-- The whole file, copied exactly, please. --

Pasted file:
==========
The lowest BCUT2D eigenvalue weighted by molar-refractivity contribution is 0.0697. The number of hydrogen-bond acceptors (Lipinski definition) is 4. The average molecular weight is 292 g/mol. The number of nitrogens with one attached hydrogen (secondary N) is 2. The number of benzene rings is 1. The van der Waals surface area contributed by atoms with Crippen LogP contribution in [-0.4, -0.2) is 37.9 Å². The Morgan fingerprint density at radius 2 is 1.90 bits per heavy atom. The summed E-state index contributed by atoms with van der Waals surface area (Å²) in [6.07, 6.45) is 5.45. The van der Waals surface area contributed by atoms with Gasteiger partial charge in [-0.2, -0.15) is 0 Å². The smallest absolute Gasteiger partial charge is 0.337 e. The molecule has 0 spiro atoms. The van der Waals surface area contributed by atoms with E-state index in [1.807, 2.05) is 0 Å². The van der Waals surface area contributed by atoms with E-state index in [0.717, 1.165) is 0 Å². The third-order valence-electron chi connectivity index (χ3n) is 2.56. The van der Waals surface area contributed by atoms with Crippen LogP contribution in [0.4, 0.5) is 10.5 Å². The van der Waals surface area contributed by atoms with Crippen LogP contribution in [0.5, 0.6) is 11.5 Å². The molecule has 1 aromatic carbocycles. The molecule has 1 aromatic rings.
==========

The lowest BCUT2D eigenvalue weighted by molar-refractivity contribution is 0.0697. The number of hydrogen-bond acceptors (Lipinski definition) is 4. The average molecular weight is 292 g/mol. The number of nitrogens with one attached hydrogen (secondary N) is 2. The number of benzene rings is 1. The van der Waals surface area contributed by atoms with Crippen LogP contribution in [-0.4, -0.2) is 37.9 Å². The Morgan fingerprint density at radius 2 is 1.90 bits per heavy atom. The summed E-state index contributed by atoms with van der Waals surface area (Å²) in [6.07, 6.45) is 5.45. The van der Waals surface area contributed by atoms with Gasteiger partial charge in [-0.2, -0.15) is 0 Å². The smallest absolute Gasteiger partial charge is 0.337 e. The molecule has 0 spiro atoms. The van der Waals surface area contributed by atoms with E-state index in [1.807, 2.05) is 0 Å². The van der Waals surface area contributed by atoms with E-state index in [0.717, 1.165) is 0 Å². The third-order valence-electron chi connectivity index (χ3n) is 2.56. The van der Waals surface area contributed by atoms with Crippen LogP contribution in [0.4, 0.5) is 10.5 Å². The van der Waals surface area contributed by atoms with Crippen LogP contribution in [0.5, 0.6) is 11.5 Å². The molecule has 1 aromatic carbocycles. The molecule has 1 aromatic rings.